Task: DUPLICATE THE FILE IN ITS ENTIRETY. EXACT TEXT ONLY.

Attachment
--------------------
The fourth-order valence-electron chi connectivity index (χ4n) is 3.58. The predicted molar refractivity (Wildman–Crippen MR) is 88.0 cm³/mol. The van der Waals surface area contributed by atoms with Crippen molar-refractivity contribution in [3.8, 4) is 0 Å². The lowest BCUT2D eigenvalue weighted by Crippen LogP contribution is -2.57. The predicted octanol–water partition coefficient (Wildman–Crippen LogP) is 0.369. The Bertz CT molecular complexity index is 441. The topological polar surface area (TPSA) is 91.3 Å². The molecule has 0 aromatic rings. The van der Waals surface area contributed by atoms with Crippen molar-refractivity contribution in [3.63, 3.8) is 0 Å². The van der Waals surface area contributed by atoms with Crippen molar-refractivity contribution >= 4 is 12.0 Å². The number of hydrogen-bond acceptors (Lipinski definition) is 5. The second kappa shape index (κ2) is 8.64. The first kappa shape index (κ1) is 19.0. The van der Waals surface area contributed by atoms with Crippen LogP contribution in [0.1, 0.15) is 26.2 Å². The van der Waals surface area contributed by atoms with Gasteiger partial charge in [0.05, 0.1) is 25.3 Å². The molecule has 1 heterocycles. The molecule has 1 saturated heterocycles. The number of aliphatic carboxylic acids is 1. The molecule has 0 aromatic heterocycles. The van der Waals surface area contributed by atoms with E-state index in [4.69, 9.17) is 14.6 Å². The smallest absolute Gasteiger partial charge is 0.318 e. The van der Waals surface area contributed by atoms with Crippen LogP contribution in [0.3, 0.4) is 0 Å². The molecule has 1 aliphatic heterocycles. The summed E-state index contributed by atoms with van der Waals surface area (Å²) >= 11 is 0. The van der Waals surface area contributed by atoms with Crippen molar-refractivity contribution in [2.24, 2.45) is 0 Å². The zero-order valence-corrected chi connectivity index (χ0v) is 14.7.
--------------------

The fourth-order valence-electron chi connectivity index (χ4n) is 3.58. The predicted molar refractivity (Wildman–Crippen MR) is 88.0 cm³/mol. The van der Waals surface area contributed by atoms with Crippen molar-refractivity contribution in [3.8, 4) is 0 Å². The lowest BCUT2D eigenvalue weighted by Crippen LogP contribution is -2.57. The predicted octanol–water partition coefficient (Wildman–Crippen LogP) is 0.369. The Bertz CT molecular complexity index is 441. The topological polar surface area (TPSA) is 91.3 Å². The molecule has 0 aromatic rings. The van der Waals surface area contributed by atoms with Crippen molar-refractivity contribution in [3.63, 3.8) is 0 Å². The van der Waals surface area contributed by atoms with Crippen molar-refractivity contribution >= 4 is 12.0 Å². The number of hydrogen-bond acceptors (Lipinski definition) is 5. The second kappa shape index (κ2) is 8.64. The first kappa shape index (κ1) is 19.0. The van der Waals surface area contributed by atoms with Crippen LogP contribution in [0.1, 0.15) is 26.2 Å². The van der Waals surface area contributed by atoms with Gasteiger partial charge in [0.05, 0.1) is 25.3 Å². The molecule has 1 heterocycles. The molecule has 1 saturated heterocycles. The number of aliphatic carboxylic acids is 1. The molecule has 0 aromatic heterocycles. The van der Waals surface area contributed by atoms with E-state index in [4.69, 9.17) is 14.6 Å². The smallest absolute Gasteiger partial charge is 0.318 e. The van der Waals surface area contributed by atoms with Crippen LogP contribution in [0.3, 0.4) is 0 Å². The molecule has 1 aliphatic heterocycles. The summed E-state index contributed by atoms with van der Waals surface area (Å²) >= 11 is 0. The van der Waals surface area contributed by atoms with Crippen molar-refractivity contribution in [2.24, 2.45) is 0 Å². The zero-order valence-corrected chi connectivity index (χ0v) is 14.7.